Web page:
Tall Girl Running said...

You weren't the only one who struggled out there that day, Jen. It was a tough course on a tough day to be running at all... let alone 26.2 miles. Don't let yourself feel too discouraged. We can second guess things we might have done wrong 'til the cows come home, but in the end, it just wasn't our day. To have finished the race anyway in the face of such adversity is what makes us marathoners... not just the fact we ran 26.2 miles.

On a side note, I think I might've seen you and your friend during the last few miles on the course (although I didn't realize it at the time). I was terribly delirious then, but you both look familiar. :-) Also, it was my family holding the signs on the course that caught your attention. We'd made them together the night before in the hotel room. I'm glad you enjoyed them!

Chin up... you're a marathoner again!

Lindsay said...

I loved reading your story. You are amazing for finishing, I admire you for sticking it out and finishing. Shows how strong and determined you are. Thanks for your nice words of encouragment about my crappy day. It really helps. Also, what is the "Lamaze Breathing" your friend was telling you to do? I am trying to figure out my breathing while running. Thanks and Congrats again!!

Michael said...

Jen, I wrote the following in my family blog last year. I'm hoping the words will ring true with you and help you come to grips with what you have just accomplished. Think of the accomplishment, not the disappointment. Man, you just ran two marathons back-to-back... how amazing is that! Any how, chin up, don't plan the next one just yet :>) Michael

Dear all,
Yesterday I ran a marathon. It was the hardest thing I have ever accomplished in my entire life. The “exit with dignity” signs were calling my name at about mile 22 and every mile thereafter. It seemed so easy and inviting, two words, “exit”, “dignity”. I was holding the vomit in my stomach from mile 24 to finish. My legs were dead weight. I drew from deep in the well. I went to places in my mind I did not know existed. The desire to walk in the last mile was overwhelming. I was cognizant of my time. I needed to beat 4:30; it was my goal set 18 weeks previous in the dead of winter. I pursued. I heard the drummers. I heard the cheering. I heard my name announced. I was out of body. I pumped it up on the blue track. I saw the line and the buddies cheering. I pumped it up more. I crossed the line.
I - Crossed - The - Line.

Thank you Max for the simply incredible playlist. It motivated me and made me think of what a wonderful, and caring son I have in you. It reminded me that success is not measured in increments of money, but rather degrees of love and pleasure with which we bring one another. This is life. This is family. This is success.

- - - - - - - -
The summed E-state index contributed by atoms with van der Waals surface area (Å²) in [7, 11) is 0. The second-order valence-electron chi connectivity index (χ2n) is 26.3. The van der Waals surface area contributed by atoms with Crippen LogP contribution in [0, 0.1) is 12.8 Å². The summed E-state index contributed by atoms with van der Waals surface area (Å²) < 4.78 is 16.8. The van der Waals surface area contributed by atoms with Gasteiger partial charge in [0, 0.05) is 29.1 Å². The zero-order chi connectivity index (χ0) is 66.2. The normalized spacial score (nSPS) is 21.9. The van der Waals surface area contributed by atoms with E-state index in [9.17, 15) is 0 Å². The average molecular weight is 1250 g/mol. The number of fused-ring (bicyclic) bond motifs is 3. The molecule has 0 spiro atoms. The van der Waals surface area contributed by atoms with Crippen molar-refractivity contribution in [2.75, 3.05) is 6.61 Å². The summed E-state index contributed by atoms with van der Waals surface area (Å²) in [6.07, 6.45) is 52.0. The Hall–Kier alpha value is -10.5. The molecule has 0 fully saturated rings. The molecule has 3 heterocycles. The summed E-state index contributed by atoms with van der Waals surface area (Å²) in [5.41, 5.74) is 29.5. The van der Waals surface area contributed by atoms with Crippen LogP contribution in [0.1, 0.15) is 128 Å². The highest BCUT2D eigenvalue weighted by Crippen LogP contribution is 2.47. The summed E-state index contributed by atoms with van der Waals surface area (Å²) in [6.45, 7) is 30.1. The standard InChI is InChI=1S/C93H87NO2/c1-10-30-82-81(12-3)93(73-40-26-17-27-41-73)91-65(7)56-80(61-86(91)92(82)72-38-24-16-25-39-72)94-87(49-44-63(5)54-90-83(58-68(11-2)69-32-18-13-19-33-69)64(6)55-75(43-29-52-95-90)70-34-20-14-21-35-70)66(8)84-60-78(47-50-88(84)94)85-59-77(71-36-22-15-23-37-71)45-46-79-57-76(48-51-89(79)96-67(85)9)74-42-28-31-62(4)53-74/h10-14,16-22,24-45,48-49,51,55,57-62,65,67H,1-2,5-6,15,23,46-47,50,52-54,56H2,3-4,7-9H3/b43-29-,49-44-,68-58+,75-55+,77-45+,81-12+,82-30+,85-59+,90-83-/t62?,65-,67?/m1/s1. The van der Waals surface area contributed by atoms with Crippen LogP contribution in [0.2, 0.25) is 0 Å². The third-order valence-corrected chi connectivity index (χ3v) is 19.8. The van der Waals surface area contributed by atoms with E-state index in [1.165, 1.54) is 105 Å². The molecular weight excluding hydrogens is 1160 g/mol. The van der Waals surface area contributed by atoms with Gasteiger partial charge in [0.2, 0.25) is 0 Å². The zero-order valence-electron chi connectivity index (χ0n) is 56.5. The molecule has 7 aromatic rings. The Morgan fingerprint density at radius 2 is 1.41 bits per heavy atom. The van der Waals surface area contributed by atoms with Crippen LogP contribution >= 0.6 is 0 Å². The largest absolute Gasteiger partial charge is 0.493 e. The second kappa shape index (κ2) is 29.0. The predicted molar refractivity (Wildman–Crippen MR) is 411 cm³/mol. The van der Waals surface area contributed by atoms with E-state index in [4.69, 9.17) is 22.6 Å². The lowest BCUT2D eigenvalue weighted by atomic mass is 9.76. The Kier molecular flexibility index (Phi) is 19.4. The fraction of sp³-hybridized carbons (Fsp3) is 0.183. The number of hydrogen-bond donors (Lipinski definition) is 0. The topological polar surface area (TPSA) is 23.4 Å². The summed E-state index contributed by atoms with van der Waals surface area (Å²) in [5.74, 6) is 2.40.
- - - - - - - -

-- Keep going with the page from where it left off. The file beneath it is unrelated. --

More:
Thank you Jennifer for nurturing me (spoiling me) with hot meals late into the evening. Coming home from training runs at 8PM and finding a table with hot food and a loving family waiting is a pleasure like no other. This house has a foundation of love strong like granite. You work hard to help me achieve my goals. I am indebted to you always.

Thank you Laura for convincing me years ago that I am capable of running a marathon. At the time I scoffed, but your words enabled me to take some baby steps. You gave me the confidence to try and for that I am eternally grateful.

As I was recouping on the couch yesterday evening I received an email from Miranda. It included these words:

He didn't tell me how to live; he lived, and let me watch him do it.
~Clarence Budington Kelland

Thank you Miranda. It seemed fitting and made me think of the role models in my life and the role I play for my son, my nephews, and my nieces.

Cheers, Michael

anna jo said...

jen, you just ran two marathons within a month of each other. that alone is more accomplishment than most ever attempt! you should feel very proud.

and we all have off days. we can't gage our success by them. we just need to learn the lessons so we can apply them to the next go around.

and it sounds like there will be a next go around for you. you're still excited to run. that's the most important thing.

I am so happy for you and your accomplishments! you are a runner. and you are a marathoner. now go out there and do amazing things!

ps. I've been dying to hear how your ogden experience went... my fargo race report is coming soon...

Jodi said...

And here I thought I already left a comment! Who is the delirious one?

I can only echo what the others have said. You ran a flippin' marathon and there is ONLY room for a feeling of accomplishment just in that alone. You need to just relish in the fact that you finished and how many people can say that???? Not many! Focus on the good of the day and erase totally the bad. You will have a better experience in the future. Just don't even go there yet. Focus on THIS one and the good that came from it. I just want you to know you are an amazing person. Most would have quit and thrown in the towel, but not you! You are an inspiration!